Outsiders and celestial demons all fold their hands helplessly.

When Master Tao Ch’ang of Pai Chang was studying with Fa Yen, Yen had him contemplate this story. Fa Yen one day asked him, “What incident are you contemplating?” Ch’ang said, “The outsider questioning the Buddha.” Yen said, “Stop! Stop! You’re about to go to his silence to understand, aren’t you?” At these words Ch’ang was suddenly greatly enlightened. Later, in teaching his community, he said, “On Pai Chang there are three secrets; ‘drink tea,’ ‘take care,’ and ‘rest.’ If you still try to think any more about them, I know you are still not through.”

“Breast-beater Chen” of Ts’ui Yen cited (this case) and said, “In the six directions and nine states, blue, yellow, red, and white each intermingle.”

The outsider knew the four Vedas and told himself he was omniscient; everywhere he was, he drew people into discussions. He posed a question, hoping to cut off old Shakya Buddha’s tongue. The World Honored One did not expend any energy, yet the outsider was immediately awakened. He sighed in admiration and said, “The World Honored One’s great kindness and great compassion have opened up the clouds of my confusion and allowed me to gain entry.”

But tell me, where are the World Honored One’s great kindness and compassion? The World Honored One’s single eye sees through past, present, and future; the outsider’s twin pupils penetrate the Indian continent.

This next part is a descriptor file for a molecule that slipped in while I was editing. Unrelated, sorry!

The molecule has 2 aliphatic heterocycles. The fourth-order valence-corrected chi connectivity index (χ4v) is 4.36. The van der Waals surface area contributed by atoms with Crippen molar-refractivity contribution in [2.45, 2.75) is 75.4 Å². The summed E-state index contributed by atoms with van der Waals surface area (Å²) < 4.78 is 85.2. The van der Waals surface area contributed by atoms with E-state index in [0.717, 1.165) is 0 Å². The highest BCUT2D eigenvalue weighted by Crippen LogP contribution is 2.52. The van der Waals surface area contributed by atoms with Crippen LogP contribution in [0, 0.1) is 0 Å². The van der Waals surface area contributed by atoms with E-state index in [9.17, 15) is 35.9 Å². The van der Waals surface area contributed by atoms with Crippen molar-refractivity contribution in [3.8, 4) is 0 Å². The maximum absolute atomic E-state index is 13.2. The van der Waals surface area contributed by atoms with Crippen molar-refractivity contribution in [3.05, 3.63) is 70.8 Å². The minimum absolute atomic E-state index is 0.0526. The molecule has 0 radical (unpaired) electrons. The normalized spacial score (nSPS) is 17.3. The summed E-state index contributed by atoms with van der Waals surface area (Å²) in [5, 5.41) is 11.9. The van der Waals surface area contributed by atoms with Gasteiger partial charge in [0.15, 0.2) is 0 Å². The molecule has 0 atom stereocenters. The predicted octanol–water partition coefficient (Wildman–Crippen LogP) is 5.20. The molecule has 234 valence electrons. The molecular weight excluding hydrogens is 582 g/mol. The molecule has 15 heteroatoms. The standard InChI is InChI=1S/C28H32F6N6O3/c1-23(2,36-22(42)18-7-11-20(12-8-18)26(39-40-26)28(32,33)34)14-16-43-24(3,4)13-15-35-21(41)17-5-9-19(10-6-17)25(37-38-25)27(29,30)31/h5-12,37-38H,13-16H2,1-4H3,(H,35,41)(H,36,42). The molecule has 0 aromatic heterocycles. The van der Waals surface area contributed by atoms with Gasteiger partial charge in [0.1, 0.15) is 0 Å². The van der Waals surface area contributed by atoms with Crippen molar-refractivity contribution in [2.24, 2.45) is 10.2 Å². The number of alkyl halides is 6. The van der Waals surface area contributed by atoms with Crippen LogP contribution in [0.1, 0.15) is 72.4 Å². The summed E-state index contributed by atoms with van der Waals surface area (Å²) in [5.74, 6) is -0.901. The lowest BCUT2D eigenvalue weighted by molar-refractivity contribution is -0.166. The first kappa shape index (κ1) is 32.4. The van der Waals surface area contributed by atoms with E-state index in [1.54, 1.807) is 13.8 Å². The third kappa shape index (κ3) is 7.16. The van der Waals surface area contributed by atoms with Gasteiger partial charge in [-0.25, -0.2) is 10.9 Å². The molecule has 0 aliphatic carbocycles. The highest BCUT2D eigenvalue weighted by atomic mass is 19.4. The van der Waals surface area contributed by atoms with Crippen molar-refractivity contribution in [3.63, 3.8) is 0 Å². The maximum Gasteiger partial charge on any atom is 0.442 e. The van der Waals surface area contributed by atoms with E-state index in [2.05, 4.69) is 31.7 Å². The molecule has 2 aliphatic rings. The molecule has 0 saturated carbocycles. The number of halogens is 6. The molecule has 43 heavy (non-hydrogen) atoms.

Chen Ju of Kuei Shan brought this up and said,

The heretic had the most precious jewel hidden within;

The World Honored One kindly lifted it on high for him.

Forests of patterns are clearly revealed,

Myriad forms are evident.

But after all, what did the outsider realize? It was like chasing a dog towards a fence: when he gets as far as is possible, when there is no way to get by, he must turn around and come back; then he will be leaping lively. If you cast away judgement and comparison and affirmation and negation all at once, your emotions ended and your views gone, it will naturally become thoroughly obvious.

After the outsider had left, Ananda asked the Buddha, “What did the outsider realize, that he said he had gained entry?” The Buddha said, “Like a good horse, he goes as soon as he sees the shadow of the whip.” Since then, everywhere it has been said that at this point even he was blown by the wind into a different tune. It has also been said that he had a dragon’s head but a snake’s tail. Where is the shadow of the World Honored One’s whip? Where is the seeing of the shadow of the whip? Hsueh Tau said, “False and true are not separate; the fault comes from the shadow of the whip.”

Chen Ju said, “Ananda’s golden bell is rung twice, and everyone hears it together. Even though this is so, it is very much like two dragons fighting for a jewel. It matured the majestic dragon of that other wise one.”

VERSE

The wheel of potential has never turned;
It is here. After all it doesn’t move a bit.

If it turns, it will surely go two ways.